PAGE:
Archive for October, 2015

No Teacher Desk

Posted: October 18, 2015 in Uncategorized

If you’ve read through my blog, you know that I have removed the teacher desk from my classroom. Even though I’ve gone nine weeks without, I don’t regret it. I removed it because I rarely sat at it and I always had piles of paper all over it, so I couldn’t really use it.

But I know it’s not for everyone.

My friend Matt Coaty shared the New York Post article, “Principal Doesn’t Want Teacher Sitting – So She Threw Out All the Desks.” I read it and instantly didn’t understand her reasoning. While reading the article, you find out that the chairs were not removed. I’m not sure about you, but I think more people sit in chairs and not on the desk.

I feel bad for the first year teachers who are probably just skirting by with everything they need to do when their desk is just taken from them. That’s not fair to them. They need some way to help them be organized.

Now, before I go on and tell you everything that Donna Connelly has done wrong (in some people’s eyes), I want to share some things that she could do to help the teachers.

  1. Visit with the teachers and discuss why she did what she did. She probably has some great reasons (besides not wanting them to sit down) that she needs to communicate with the staff.
  2. Purchase standing desks for the teachers. If the whole reason is to keep them from sitting, give them the comfort of a standing desk so that they can stay organized in a way that they understand. Here’s a great desk for them to have, that’s even mobile!
  3. Be an understanding administrator and help people change their teaching styles and not just rip the rug (or desk) out from under them. Change is difficult and takes time.

I hope that we can see a story come out later about some great things that Ms. Connelly is doing with her staff. I know principals change schools and staff all the time, but we all need to work together to help make transitions go smooth.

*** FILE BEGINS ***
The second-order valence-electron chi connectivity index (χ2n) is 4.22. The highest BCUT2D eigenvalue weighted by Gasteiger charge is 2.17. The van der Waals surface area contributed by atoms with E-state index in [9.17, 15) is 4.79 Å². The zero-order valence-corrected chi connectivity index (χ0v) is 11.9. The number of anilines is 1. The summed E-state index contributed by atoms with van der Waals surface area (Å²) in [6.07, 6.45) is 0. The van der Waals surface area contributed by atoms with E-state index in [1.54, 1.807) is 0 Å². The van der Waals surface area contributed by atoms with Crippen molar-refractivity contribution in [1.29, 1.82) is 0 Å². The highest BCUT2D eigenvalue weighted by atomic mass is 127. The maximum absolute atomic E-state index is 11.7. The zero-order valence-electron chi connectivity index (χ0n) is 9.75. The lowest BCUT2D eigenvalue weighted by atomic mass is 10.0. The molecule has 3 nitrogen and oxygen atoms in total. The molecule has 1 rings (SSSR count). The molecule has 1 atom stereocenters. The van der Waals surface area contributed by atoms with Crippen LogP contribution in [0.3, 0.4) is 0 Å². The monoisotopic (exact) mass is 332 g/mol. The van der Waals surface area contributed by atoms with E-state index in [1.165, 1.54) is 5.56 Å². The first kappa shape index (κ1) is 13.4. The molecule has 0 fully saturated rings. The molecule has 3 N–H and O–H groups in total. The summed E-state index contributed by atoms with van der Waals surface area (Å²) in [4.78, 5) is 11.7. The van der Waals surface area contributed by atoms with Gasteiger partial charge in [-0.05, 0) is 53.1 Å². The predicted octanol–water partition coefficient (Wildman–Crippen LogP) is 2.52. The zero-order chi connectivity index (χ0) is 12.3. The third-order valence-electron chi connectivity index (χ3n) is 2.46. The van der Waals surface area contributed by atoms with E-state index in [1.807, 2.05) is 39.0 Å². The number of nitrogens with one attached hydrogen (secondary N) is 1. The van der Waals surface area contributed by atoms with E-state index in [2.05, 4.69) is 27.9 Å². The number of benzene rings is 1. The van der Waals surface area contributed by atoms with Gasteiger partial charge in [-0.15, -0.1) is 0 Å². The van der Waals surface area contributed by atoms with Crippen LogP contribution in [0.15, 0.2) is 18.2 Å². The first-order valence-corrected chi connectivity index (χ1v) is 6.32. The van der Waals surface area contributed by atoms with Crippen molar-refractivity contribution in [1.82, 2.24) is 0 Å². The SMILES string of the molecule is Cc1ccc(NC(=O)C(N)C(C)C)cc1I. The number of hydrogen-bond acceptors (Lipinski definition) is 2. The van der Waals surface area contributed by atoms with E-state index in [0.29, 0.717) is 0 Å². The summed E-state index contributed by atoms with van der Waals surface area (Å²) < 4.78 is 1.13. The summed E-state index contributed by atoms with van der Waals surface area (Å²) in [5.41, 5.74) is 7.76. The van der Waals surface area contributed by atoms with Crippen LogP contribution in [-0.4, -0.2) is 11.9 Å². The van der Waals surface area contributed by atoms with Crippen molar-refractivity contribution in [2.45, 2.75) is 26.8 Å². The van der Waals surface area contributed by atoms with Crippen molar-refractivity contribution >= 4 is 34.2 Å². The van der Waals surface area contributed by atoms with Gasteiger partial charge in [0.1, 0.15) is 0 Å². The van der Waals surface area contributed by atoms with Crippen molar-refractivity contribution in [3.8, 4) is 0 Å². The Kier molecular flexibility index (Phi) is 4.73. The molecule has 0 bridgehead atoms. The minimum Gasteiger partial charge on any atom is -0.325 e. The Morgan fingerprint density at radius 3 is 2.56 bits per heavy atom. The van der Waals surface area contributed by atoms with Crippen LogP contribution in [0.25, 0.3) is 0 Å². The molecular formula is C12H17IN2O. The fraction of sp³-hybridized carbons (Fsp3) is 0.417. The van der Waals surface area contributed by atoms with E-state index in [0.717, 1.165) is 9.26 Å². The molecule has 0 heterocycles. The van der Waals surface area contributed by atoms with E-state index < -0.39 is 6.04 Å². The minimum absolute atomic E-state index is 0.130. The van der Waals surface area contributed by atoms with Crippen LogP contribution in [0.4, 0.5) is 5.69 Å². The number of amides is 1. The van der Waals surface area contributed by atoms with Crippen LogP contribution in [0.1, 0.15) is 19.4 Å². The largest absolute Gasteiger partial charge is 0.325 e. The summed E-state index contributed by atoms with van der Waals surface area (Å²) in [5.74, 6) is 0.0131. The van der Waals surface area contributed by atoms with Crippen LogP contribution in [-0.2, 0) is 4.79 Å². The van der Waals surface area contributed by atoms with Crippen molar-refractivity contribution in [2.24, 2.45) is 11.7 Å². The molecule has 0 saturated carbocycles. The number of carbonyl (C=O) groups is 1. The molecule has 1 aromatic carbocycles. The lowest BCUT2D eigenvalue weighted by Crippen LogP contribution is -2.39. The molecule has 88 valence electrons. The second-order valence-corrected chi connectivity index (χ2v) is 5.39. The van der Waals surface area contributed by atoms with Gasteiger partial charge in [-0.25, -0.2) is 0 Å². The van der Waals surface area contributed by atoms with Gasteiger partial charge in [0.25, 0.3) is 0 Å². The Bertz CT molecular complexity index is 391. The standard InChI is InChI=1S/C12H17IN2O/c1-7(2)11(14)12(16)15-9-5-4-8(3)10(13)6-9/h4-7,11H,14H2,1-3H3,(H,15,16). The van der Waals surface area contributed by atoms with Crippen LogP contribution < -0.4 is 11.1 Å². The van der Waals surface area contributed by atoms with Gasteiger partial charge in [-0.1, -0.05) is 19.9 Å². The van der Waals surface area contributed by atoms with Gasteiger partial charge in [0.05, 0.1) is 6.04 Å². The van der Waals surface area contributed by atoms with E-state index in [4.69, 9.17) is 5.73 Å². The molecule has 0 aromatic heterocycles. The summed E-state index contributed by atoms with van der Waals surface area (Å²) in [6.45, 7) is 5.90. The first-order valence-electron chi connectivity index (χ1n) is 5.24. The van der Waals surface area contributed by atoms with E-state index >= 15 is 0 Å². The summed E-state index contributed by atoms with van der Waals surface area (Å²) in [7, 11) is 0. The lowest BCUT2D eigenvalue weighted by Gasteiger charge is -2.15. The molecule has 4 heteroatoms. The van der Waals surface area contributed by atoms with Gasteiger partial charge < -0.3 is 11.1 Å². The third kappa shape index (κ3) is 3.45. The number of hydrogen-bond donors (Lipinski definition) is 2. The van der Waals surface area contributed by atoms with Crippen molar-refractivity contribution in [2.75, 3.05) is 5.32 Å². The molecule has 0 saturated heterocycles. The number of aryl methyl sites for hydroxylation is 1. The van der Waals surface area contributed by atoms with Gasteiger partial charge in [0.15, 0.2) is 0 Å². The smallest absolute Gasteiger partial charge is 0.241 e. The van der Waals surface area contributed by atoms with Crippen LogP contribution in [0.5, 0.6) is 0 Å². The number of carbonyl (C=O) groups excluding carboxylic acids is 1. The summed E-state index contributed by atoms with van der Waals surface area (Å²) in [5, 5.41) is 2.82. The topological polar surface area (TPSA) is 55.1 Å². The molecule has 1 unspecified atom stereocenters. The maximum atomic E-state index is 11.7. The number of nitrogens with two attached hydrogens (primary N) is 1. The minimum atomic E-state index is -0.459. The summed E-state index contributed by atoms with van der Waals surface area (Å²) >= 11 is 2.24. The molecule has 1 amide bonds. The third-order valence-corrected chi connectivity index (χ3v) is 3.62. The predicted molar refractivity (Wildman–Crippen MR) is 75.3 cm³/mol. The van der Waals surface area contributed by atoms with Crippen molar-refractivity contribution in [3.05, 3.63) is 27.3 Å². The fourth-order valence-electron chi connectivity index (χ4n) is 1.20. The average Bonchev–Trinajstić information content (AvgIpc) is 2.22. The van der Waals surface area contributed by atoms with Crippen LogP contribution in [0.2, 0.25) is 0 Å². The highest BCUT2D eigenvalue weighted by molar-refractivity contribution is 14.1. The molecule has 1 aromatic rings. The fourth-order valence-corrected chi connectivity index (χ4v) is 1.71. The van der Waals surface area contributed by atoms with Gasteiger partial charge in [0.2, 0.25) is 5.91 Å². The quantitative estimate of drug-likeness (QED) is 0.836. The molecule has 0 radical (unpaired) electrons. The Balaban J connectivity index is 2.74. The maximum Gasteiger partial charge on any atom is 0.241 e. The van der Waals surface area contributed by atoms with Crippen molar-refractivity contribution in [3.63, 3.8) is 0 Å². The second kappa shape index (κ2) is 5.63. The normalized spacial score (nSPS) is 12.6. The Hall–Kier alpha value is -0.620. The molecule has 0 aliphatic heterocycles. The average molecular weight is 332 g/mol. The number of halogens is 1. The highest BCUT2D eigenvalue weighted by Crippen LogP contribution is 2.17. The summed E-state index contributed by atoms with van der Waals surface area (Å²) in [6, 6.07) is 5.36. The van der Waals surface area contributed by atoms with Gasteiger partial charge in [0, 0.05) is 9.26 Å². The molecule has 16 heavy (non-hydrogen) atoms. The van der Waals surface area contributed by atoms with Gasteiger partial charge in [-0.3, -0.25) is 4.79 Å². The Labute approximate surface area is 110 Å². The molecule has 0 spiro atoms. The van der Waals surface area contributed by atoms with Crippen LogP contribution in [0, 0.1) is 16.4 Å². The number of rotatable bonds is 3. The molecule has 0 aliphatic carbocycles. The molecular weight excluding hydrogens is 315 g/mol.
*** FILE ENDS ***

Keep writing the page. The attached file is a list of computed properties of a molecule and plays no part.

Game Strategy

Posted: October 8, 2015 in Uncategorized

This past week my Pre-AP students have been working on one-step equations. It is a 6th grade standard, but we are covering it to review before we start on two-step equations next week. For those of you who don’t know what one-sIMG_0253tep equations are, they are equations that take one operation to solve for the variable. I wanted to do something a little fun, so I thought of a game today to play before the quiz tomorrow and before we move onto two-step equations.

The game I made up was “One-Step Equations Relay”. I divided the class into 5 teams of 6. One person would be the runner going around the board. One person would be in the center solving the equations. After a student solved two equations correctly, they would go back to their team and another student would be solve equations.

One the game board each team had a “start” space. The solver in the IMG_0257center would solve the equation, then if they were correct, they runner would move the number of spaces as the the answer. (If the answer is 4, they move 4.) The runner was to go around the board and make it to their “home” space. Once they made it home, they would return to their team and another person would then take their place on the “start” space. The goal of the game was to be the first team to have all their players go around the board and make it home.

I thought I had a great game created! I even included having “move up 1 space” and “move back 1 space” spaces. I also wanted to make sure that students were knowing how to use positive and negative answers. I thought it would be funny to watch students move clockwise for positive answers and counter-clockwise for negative answers. I was trying to set up the game so no team could actually win. I was focused on the practicing of solving equations.

Then the seventh graders outsmarted me.

IMG_0256You see, the students “home” was two spaces counter-clockwise of their “start”. When we started, the kids all tried to get the correct answers to move around the board. Then a negative answer showed up and students had to move counter-clockwise. Wheels started turning in their heads. They clarified the way to get home was to be moving in a clockwise direction.

Students then were getting answers wrong . . . on purpose. Well, only the positive answers.

You see, they started to figure out that if they only move in a counter-clockwise direction, they could pass their home. Then, when a positive answer came along, they would get home, replace the student with someone new and then repeat the action. Students were no longer going completely around the board, they were just taking a quick way to finish.

Was I mad?

Heck NO!

You see, they figured out a quicker way to get their teammates “around” the board and back home. Were they still solving the equations? Yes! They were purposely getting the answers WRONG so that their teammate would move when the answer was not what they wanted. In order to do that, they had to know the correct answer.

At the end of class, we discussed how no one cheated and that everyone was just strategizing on how to play the game. It’s not what I expected when I created the game, but it was still an awesome way to practice solving equations.